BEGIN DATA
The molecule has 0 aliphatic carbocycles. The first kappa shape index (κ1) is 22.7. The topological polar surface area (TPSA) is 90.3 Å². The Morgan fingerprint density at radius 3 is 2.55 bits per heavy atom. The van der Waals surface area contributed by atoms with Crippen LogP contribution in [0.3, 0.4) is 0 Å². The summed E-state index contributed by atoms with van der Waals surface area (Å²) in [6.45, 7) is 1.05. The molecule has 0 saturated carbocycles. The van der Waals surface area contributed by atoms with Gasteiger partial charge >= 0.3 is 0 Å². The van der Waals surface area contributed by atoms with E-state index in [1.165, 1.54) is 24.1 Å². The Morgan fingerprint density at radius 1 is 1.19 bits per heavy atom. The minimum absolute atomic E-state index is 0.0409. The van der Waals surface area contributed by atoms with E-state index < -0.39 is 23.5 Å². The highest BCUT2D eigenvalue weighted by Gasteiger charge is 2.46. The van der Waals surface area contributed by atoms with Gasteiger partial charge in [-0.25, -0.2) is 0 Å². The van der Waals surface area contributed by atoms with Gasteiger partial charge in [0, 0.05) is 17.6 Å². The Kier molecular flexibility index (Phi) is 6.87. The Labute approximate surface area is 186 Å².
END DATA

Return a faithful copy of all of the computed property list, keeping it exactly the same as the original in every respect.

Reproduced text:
The molecule has 0 aliphatic carbocycles. The first kappa shape index (κ1) is 22.7. The topological polar surface area (TPSA) is 90.3 Å². The Morgan fingerprint density at radius 3 is 2.55 bits per heavy atom. The van der Waals surface area contributed by atoms with Crippen LogP contribution in [0.3, 0.4) is 0 Å². The summed E-state index contributed by atoms with van der Waals surface area (Å²) in [6.45, 7) is 1.05. The molecule has 0 saturated carbocycles. The van der Waals surface area contributed by atoms with Gasteiger partial charge >= 0.3 is 0 Å². The van der Waals surface area contributed by atoms with E-state index in [1.165, 1.54) is 24.1 Å². The Morgan fingerprint density at radius 1 is 1.19 bits per heavy atom. The minimum absolute atomic E-state index is 0.0409. The van der Waals surface area contributed by atoms with E-state index < -0.39 is 23.5 Å². The highest BCUT2D eigenvalue weighted by Gasteiger charge is 2.46. The van der Waals surface area contributed by atoms with Gasteiger partial charge in [-0.25, -0.2) is 0 Å². The van der Waals surface area contributed by atoms with Gasteiger partial charge in [0, 0.05) is 17.6 Å². The Kier molecular flexibility index (Phi) is 6.87. The Labute approximate surface area is 186 Å².